|Publication number||US7394884 B2|
|Application number||US 10/789,546|
|Publication date||Jul 1, 2008|
|Filing date||Feb 27, 2004|
|Priority date||Feb 5, 1999|
|Also published as||US6711227, US20040165690|
|Publication number||10789546, 789546, US 7394884 B2, US 7394884B2, US-B2-7394884, US7394884 B2, US7394884B2|
|Inventors||Tarek Kaylani, Fang Lu, Henry Samueli|
|Original Assignee||Broadcom Corporation|
|Export Citation||BiBTeX, EndNote, RefMan|
|Patent Citations (19), Non-Patent Citations (3), Referenced by (8), Classifications (36), Legal Events (6)|
|External Links: USPTO, USPTO Assignment, Espacenet|
This application is a continuation of application Ser. No. 09/498,162 filed Feb. 4, 2000 now U.S. Pat. No. 6,711,227, which claimed the benefit of Provisional Application No. 60/118,726 filed Feb. 5, 1999, the disclosures of which are incorporated fully herein by reference.
This invention relates to synchronization of an oscillator output to a pulse train and, more particularly, to a method and apparatus for synchronizing an oscillator to a bunched, i.e., pulse-swallowed, or rapidly jittering pulse train.
In communications systems, there are a number of applications in which it is necessary to generate a smooth, i.e., regularly occurring, pulse train from a bunched, i.e., pulse-swallowed, or rapidly jittering pulse train. For example, pulse-swallowed data might result after error correction of a data stream or removal of framing codes. Recovering a low-jitter clock from such pulse-swallowed data can be a challenge, particularly in applications that require the capability of generating a range of clock frequencies. If CMOS technology is used in a communications system, clock recovery is additionally hampered by the high self-noise inherent in CMOS oscillators.
To synchronize a regularly occurring pulse train to the average of a bunched pulse train, an oscillator generates a plurality of differently phase shifted signals at a given frequency. One of the phase shifted signals is selected as an output signal. The output signal is compared with the bunched pulse train. The selected phase shifted signal is changed responsive to the comparison so the output signal occurs at the average frequency of the bunched pulse train.
According to a feature of the invention, the oscillator is formed as a plurality of differential amplifier stages having equal controllable delays. The stages are connected together to form a ring oscillator. The phase shifted signals are generated by the respective stages such that each stage produces two signals shifted in phase by 180° from each other.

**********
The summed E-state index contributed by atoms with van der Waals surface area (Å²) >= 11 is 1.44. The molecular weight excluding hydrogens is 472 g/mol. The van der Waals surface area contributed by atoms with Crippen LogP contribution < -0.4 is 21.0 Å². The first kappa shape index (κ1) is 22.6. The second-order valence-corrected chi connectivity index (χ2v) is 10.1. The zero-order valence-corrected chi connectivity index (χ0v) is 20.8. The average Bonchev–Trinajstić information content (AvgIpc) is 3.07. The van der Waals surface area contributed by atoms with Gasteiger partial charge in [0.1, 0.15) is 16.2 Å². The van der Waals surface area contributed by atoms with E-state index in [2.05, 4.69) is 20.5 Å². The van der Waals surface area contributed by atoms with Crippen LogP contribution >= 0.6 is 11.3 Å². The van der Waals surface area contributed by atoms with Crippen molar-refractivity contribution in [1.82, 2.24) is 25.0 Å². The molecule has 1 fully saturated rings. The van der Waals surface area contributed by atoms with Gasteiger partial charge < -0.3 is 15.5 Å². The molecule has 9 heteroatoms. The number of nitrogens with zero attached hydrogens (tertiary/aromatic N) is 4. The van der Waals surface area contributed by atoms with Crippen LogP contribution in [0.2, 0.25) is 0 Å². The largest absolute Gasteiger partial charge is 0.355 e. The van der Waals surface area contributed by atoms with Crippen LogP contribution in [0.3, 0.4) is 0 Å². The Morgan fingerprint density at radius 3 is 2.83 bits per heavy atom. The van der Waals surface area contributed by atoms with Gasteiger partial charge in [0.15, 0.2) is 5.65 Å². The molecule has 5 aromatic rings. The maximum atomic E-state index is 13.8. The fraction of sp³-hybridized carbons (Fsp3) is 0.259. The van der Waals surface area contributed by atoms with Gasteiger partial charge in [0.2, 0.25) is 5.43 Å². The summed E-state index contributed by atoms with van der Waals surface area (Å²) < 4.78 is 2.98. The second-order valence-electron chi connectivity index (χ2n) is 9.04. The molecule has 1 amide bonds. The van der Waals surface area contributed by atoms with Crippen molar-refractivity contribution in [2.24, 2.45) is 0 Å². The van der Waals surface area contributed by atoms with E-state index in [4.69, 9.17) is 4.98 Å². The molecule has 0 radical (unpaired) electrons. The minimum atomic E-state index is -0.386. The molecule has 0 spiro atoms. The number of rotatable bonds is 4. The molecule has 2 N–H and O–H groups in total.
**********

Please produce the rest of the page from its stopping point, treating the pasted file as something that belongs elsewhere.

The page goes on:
According to another feature of the invention, the output signal is compared with the bunched pulse train in a FIFO. A signal representative of the state of the FIFO is used as an error signal to control the selection of the phase shifted signal to be used as the output signal.
According to another feature of the invention, the phase shifted signal generating oscillator is incorporated into a phase locked loop so it can be synchronized to a single fixed frequency reference. The phase locked loop has a number of counters that can be programmed to change the frequency of the phase shifted signal generating oscillator. As a result, a smooth pulse train can be generated from a pulse-swallowed or rapidly jittering pulse train occurring over a wide range of frequencies.
The features of a specific embodiment of the best mode contemplated of carrying out the invention are illustrated in the drawings, in which:
Phase shifter 12 can be implemented in any number of different ways. Preferably, however, oscillator 10 is a ring oscillator comprising a plurality of differential delay stages implemented in CMOS circuitry and configured so phase shifter 12 can be implemented as taps from the differential outputs of the stages. As illustrated in
In the specific application of the invention described below, oscillator 10 is part of a phase locked loop (PLL), as illustrated in
As described in more detail in connection with
As illustrated in
Phase accumulator 54 comprises a summing junction 66 and a register 68. Terminal 42 is connected to the clock input of register 68 to control the transfer of incoming data. The output of summing junction 64 is applied to one input of summing junction 66 as the filtered phase error. The state of the phase accumulator changes at the frequency of the output signal on terminal 42 (
An implementation of FIFO 50 is shown in
To generate individual write enable signals for stages 90 a to 90 p and write address pointers for RAM 80 (
The output of a flip-flop 126 is connected to one input of an exclusive NOR gate 128. The output of flip-flop 126 is also directly connected to one input of a MUX 129 and through an inverter 130 to the other input of MUX 129. The output of MUX 129 is connected to the input of flip-flop 126 to toggle flip-flop 126 each time that a read enable signal RE[n] from decoder 106 (